But, my Lords, it is no part of our duty to inquire whether these marriages are or are not expedient. As the Archbishop of Dublin has well observed, many circumstances may make a marriage inexpedient, which no legislature ever dreamed of rendering illegal. Disparity of age, incompatibility of temper, bad health, had character, are strong objections to a marriage, but have never constituted legal impediments in its way.

The real question is, are these marriages contrary to the law of God? and if not, have we a right to forbid those to marry whom God has not forbidden to marry?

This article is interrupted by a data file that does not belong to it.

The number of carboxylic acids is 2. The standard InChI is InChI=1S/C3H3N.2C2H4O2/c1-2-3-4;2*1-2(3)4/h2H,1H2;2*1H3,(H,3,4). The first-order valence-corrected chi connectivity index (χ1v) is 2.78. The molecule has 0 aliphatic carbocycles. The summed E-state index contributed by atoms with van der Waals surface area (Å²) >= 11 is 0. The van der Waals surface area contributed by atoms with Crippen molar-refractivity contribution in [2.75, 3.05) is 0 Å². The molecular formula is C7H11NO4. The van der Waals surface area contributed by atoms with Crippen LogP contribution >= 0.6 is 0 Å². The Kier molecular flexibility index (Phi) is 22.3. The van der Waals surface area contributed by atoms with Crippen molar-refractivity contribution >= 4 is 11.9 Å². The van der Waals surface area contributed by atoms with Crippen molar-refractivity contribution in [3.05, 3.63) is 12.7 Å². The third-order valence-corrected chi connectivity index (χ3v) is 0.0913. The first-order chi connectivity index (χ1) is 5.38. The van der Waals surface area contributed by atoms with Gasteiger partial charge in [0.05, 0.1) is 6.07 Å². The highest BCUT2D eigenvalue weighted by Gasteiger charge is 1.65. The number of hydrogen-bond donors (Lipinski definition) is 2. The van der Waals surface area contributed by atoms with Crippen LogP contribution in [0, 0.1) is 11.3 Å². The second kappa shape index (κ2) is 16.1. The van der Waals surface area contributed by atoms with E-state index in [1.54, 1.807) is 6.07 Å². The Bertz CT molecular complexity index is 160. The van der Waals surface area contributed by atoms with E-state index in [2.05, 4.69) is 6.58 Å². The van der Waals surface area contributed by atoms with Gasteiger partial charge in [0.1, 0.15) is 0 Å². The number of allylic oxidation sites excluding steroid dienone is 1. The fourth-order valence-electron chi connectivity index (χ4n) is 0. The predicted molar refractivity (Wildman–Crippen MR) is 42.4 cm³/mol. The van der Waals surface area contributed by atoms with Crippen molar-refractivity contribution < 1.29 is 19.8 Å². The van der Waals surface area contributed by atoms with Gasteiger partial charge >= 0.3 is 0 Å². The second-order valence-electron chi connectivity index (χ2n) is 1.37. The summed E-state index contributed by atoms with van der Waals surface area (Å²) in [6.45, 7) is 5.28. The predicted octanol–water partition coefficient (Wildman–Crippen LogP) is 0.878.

My Lords, if you will take these things into your consideration, you will, I think, be convinced that the restriction of which the petitioners complain is unjust, and that they are entitled to the relief which they seek at your Lordships' hands.

I must, in conclusion, express an car-nest hope that when a Bill for the modification of the law comes up from the other House of Parliament (and that such a Bill will come up in the course of the next Session, I have no douht) your Lordships will be prepared to give it your sanction.

I would now move that the petition, which is well deserving of your attention, be printed; but as that Motion would be inconsistent with the practice of this House, I must content myself with moving that it be read by the clerk at the table.